Why artists use a halo to depict saints and angels

Question from MP, United Kingdom

Where did the idea of a halo come from?

The idea that holy figures in Christianity be depicted with a halo (or, more accurately a nimbus) is a direct borrowing from late Roman and Hellenistic art. The ‘disc’ of the sun was frequently used to indicate divinity, initially with the various sun gods, but soon with almost every deity in the pantheon. Roman emperors were usually depicted with the nimbus since the time of Aurelius (AD270-275), indicating their status as divine ‘sons of God’.

Constantine, prior to his conversion to Christianity, was depicted with the nimbus and the title Sol Invictus (‘invincible sun’), but dropped both the title and the artistic portrayal after establishing Christianity as the official Imperial religion. Around this time the symbology of sun-worship started to be applied to Jesus Christ. Carsten Peter Thiede goes as far as to say: “One connection between Christ and the sun still visible today is the fact that his resurrection is not celebrated on the Sabbath, but on Sun-day, the Dies Solis.” [Heritage of the First Christians, Lion, 1992, p.127] It was then a short step to apply the solar disc to other principal Christian saints.

A number of varieties of nimbus (halo) exist in Christian art, including triangular ones representative of the Trinity, square ones for ‘living’ saints (who were alive when the picture was drawn) and, in the case of Mary, it is common to find her halo full of stars, symbolising her status as the ‘Queen of Heaven’.

 The contemporary cultural depiction of the halo as a sort of hovering frisbee above the heads of dead people in heaven or angels, is therefore a continuation of Greco-Roman Pagan art dating back thousands of years. As with those original artists, the halo is an easy illustrator’s short cut to set the scene or characterise a person as good, although perhaps not quite divine.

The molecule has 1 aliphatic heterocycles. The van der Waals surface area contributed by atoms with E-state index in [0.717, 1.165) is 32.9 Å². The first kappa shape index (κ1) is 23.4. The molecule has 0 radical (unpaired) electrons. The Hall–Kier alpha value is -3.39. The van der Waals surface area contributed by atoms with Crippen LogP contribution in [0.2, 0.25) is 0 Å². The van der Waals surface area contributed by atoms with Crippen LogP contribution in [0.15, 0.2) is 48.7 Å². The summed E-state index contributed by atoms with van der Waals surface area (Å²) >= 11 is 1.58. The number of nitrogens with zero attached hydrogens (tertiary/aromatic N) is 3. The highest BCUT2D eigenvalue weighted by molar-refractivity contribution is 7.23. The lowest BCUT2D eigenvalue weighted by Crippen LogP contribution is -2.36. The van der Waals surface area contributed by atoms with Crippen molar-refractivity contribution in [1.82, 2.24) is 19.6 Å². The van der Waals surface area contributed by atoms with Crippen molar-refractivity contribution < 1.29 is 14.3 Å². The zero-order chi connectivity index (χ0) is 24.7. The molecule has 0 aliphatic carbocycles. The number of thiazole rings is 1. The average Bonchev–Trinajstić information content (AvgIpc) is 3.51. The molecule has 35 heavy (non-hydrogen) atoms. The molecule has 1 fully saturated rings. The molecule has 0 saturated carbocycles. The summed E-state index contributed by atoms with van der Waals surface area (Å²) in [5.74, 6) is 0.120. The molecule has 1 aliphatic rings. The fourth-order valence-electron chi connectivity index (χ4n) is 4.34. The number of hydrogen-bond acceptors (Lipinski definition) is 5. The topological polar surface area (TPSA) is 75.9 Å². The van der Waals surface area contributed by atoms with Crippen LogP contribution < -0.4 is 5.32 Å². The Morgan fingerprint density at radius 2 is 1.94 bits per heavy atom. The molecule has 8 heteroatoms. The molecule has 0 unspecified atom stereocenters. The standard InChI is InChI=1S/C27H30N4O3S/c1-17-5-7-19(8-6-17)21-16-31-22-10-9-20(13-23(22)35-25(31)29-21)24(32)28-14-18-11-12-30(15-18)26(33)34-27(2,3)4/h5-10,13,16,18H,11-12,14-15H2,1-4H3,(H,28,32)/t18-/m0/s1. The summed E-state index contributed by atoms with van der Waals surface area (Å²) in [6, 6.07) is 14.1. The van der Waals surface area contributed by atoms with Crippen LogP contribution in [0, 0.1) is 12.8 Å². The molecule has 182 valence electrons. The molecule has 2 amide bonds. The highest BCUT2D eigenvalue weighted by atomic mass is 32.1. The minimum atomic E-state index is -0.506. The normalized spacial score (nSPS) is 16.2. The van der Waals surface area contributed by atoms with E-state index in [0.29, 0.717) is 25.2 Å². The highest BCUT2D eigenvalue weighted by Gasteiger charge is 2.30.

The possible religious meaning of abracadabra

Question from RS, United Kingdom

I’ve been told that magicians used ‘Abracadabra’ as the name of God, because it means ‘Father, Son and Holy Spirit’. Is this true?

‘Abracadabra’ has a convoluted history as a ‘magical word’, but it has been claimed that it was used in medieval cabbala (or kabbalah) and derived from the initials of the Hebrew words Ab (Father), Ben (Son) and Ruach A’Cadsh (Holy Spirit).

It was apparently used as a charm against fevers and toothache and may have formed part of incantation rites among the cabalists, a secret society which incorporated both Jewish and Christian ideas and used ritual magic, charms and mystical anagrams. They claimed to be able to converse with the dead and were often grouped in with alchemists and pseudo-Christian sects.

Kabbalah has enjoyed a bit of a renaissance recently, helped by a number of high profile celebrities adopting it. ‘Abracadabra’ is now most commonly used as a nonsense word by stage magicians, most of whom it can be assumed are not trying to invoke the power of God to make their ‘spells’ work.

Popular children’s author JK Rowling used a variant spelling ‘Avada Kedavra’ as the ‘last and worse’ cursing spell, ‘the killing curse’, in her book Harry Potter and the Goblet of Fire [published by Bloomsbury, 2000, p.190] and may have been drawing on other traditions regarding the origin of the word.

Thanks for your question, RS.


God’s faithfulness (when God appears unfaithful)

Question from MF, USA

Why do we call God “faithful” when the #1 fact we know about him is that he is unpredictable – that we don’t ever know what he is going to do? How is it possible to reconcile these two notions of reliability and unreliability?